What is SSI?

Ruthann P. Lacey

Written by

Elder Law Attorney

Contributor Level 11

Posted over 4 years ago. 1 helpful vote

Email

Supplemental Security Income (SSI) is a federal welfare benefit available to individuals who are disabled such that they cannot work, and who have limited income and resources. It was established to provide cash assistance to financially needy individuals who are age 65 or older, or blind, or disabled. This program assures such individuals a minimum level of income. To qualify to receive SSI benefits, an individual can have no more than $2,000 in countable assets. Additionally, an individual can own certain exempt assets such as a home place, limited household goods, a car, certain life insurance, burial spaces, and a certificate of deposit worth up to $1,500 designated for funeral expenses. For the year 2010, to be eligible for SSI benefits an individual's countable income cannot exceed $674 a month. The Social Security Administration defines income as anything an individual receives in cash or in kind that can be used to meet that individual's need for food and shelter. This definition includes gifts and inheritances, as well as any in-kind support that an individual might receive, such as free room and board. To illustrate how SSI works, consider the following example. If an individual who is 65 or older, or blind, or disabled has countable monthly income of $300 and has no more than $2,000 in countable assets, he would be eligible to receive SSI benefits. Each month (after excluding the first $20 of income as allowed by SSI) he would receive a cash benefit of $374 from SSI, bringing his total monthly income to $674. Some states have a state supplement that is added to the $674. An individual who is eligible for SSI benefits and who is working must report his employment income to SSI. The Social Security Administration then applies a formula to determine how much of the employment income will "count" when determining the SSI benefit the individual may be eligible to receive each month. In many states individuals who receive SSI are automatically eligible to receive Medicaid benefits immediately. Oftentimes the Medicaid benefit is more important than the SSI income, as Medicaid will pay for hospital and doctor bills, as well as prescription medications.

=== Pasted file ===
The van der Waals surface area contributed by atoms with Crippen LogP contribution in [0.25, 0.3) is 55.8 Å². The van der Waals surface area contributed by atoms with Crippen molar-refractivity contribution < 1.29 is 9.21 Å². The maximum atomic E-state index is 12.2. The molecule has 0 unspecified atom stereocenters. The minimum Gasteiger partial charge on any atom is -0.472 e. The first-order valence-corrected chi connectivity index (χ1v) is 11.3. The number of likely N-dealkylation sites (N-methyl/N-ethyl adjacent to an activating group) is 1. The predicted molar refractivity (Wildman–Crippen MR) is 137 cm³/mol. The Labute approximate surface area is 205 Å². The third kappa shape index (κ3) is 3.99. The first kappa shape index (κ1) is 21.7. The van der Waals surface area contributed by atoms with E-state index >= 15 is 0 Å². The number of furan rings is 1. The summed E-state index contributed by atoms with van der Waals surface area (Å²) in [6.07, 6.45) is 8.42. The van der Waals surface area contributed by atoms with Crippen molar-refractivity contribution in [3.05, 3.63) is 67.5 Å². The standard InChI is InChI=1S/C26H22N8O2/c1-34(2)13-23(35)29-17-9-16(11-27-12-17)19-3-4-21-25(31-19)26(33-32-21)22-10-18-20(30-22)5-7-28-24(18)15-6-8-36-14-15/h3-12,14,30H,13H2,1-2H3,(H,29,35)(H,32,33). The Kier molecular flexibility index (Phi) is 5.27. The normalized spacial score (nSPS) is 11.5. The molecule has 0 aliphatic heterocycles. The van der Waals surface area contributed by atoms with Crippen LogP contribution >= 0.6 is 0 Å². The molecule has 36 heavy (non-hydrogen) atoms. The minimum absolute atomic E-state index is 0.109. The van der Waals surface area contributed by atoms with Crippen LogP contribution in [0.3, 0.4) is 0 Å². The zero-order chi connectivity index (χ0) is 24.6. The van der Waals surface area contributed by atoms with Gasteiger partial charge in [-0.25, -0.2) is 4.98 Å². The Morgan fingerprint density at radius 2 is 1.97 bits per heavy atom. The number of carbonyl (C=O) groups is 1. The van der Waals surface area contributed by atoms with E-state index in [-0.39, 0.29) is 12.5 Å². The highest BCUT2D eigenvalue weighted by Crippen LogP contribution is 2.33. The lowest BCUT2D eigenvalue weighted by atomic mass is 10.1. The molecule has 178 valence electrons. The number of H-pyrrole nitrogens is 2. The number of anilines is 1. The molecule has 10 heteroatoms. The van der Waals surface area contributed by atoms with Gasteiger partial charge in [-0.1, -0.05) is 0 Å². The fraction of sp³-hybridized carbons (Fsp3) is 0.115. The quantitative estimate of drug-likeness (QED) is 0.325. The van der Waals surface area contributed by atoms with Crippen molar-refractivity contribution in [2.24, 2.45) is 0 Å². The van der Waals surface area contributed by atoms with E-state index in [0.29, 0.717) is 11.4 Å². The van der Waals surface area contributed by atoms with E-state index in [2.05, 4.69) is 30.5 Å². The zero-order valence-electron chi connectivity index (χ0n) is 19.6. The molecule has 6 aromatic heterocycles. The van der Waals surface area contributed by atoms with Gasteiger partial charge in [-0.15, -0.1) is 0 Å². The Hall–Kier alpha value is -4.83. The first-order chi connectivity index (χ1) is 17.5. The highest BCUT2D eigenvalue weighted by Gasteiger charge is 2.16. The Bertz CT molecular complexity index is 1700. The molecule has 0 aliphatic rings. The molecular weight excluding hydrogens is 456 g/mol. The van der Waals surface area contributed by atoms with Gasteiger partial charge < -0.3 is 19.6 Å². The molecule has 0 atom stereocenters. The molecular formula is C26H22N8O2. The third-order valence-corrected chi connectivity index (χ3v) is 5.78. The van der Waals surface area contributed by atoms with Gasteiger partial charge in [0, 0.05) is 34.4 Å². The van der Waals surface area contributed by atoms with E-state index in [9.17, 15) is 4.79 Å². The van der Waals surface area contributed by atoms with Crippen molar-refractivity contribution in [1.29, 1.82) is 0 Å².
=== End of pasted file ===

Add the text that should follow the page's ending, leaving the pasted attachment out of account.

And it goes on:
Additional Resources

http://www.elderlaw-lacey.com/articles/SSI%20v%20SSDI%202009.pdf www.ssa.gov

Rate this guide

Can't find what you're looking for? Ask a Lawyer

Get free answers from experienced attorneys.

 

Ask now

30,243 answers this week

3,191 attorneys answering